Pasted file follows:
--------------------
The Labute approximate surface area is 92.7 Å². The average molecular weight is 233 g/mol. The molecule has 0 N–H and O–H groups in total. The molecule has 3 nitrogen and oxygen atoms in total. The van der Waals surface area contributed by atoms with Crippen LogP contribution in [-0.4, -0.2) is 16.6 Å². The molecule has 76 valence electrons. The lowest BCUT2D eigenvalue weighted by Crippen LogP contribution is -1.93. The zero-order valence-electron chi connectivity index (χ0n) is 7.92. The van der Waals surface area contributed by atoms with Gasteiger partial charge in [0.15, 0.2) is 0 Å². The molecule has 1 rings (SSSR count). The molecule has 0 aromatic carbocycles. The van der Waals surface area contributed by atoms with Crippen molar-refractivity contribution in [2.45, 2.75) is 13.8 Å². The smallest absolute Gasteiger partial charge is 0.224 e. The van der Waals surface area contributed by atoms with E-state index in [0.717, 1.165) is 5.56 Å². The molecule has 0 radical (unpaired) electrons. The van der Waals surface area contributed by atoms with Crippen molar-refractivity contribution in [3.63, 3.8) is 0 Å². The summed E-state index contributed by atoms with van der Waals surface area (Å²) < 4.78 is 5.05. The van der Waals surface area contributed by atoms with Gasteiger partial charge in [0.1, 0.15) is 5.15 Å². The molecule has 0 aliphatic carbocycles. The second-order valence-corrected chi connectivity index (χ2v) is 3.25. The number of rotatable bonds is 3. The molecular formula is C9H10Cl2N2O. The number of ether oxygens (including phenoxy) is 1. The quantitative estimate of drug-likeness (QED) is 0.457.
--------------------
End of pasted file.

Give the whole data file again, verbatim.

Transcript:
The Labute approximate surface area is 92.7 Å². The average molecular weight is 233 g/mol. The molecule has 0 N–H and O–H groups in total. The molecule has 3 nitrogen and oxygen atoms in total. The van der Waals surface area contributed by atoms with Crippen LogP contribution in [-0.4, -0.2) is 16.6 Å². The molecule has 76 valence electrons. The lowest BCUT2D eigenvalue weighted by Crippen LogP contribution is -1.93. The zero-order valence-electron chi connectivity index (χ0n) is 7.92. The van der Waals surface area contributed by atoms with Gasteiger partial charge in [0.15, 0.2) is 0 Å². The molecule has 1 rings (SSSR count). The molecule has 0 aromatic carbocycles. The van der Waals surface area contributed by atoms with Crippen molar-refractivity contribution in [2.45, 2.75) is 13.8 Å². The smallest absolute Gasteiger partial charge is 0.224 e. The van der Waals surface area contributed by atoms with E-state index in [0.717, 1.165) is 5.56 Å². The molecule has 0 radical (unpaired) electrons. The van der Waals surface area contributed by atoms with Crippen molar-refractivity contribution in [3.63, 3.8) is 0 Å². The summed E-state index contributed by atoms with van der Waals surface area (Å²) < 4.78 is 5.05. The van der Waals surface area contributed by atoms with Gasteiger partial charge in [0.1, 0.15) is 5.15 Å². The molecule has 0 aliphatic carbocycles. The second-order valence-corrected chi connectivity index (χ2v) is 3.25. The number of rotatable bonds is 3. The molecular formula is C9H10Cl2N2O. The number of ether oxygens (including phenoxy) is 1. The quantitative estimate of drug-likeness (QED) is 0.457.